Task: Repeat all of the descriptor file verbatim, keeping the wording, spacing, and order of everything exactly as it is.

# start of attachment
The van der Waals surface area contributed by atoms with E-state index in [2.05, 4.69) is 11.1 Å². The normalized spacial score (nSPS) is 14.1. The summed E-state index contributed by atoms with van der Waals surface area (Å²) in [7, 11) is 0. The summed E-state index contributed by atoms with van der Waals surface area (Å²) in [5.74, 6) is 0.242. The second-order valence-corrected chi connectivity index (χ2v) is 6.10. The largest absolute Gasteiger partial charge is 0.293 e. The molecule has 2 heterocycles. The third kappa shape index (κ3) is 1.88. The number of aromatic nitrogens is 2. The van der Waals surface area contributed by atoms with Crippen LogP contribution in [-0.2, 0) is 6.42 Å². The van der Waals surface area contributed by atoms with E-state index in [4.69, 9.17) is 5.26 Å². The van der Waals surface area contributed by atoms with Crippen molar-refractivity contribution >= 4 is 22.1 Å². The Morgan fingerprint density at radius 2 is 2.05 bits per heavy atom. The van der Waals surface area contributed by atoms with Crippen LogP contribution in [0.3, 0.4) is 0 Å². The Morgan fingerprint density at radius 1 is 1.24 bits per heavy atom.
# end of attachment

The van der Waals surface area contributed by atoms with E-state index in [2.05, 4.69) is 11.1 Å². The normalized spacial score (nSPS) is 14.1. The summed E-state index contributed by atoms with van der Waals surface area (Å²) in [7, 11) is 0. The summed E-state index contributed by atoms with van der Waals surface area (Å²) in [5.74, 6) is 0.242. The second-order valence-corrected chi connectivity index (χ2v) is 6.10. The largest absolute Gasteiger partial charge is 0.293 e. The molecule has 2 heterocycles. The third kappa shape index (κ3) is 1.88. The number of aromatic nitrogens is 2. The van der Waals surface area contributed by atoms with Crippen LogP contribution in [-0.2, 0) is 6.42 Å². The van der Waals surface area contributed by atoms with E-state index in [4.69, 9.17) is 5.26 Å². The van der Waals surface area contributed by atoms with Crippen molar-refractivity contribution >= 4 is 22.1 Å². The Morgan fingerprint density at radius 2 is 2.05 bits per heavy atom. The van der Waals surface area contributed by atoms with Crippen LogP contribution in [0.3, 0.4) is 0 Å². The Morgan fingerprint density at radius 1 is 1.24 bits per heavy atom.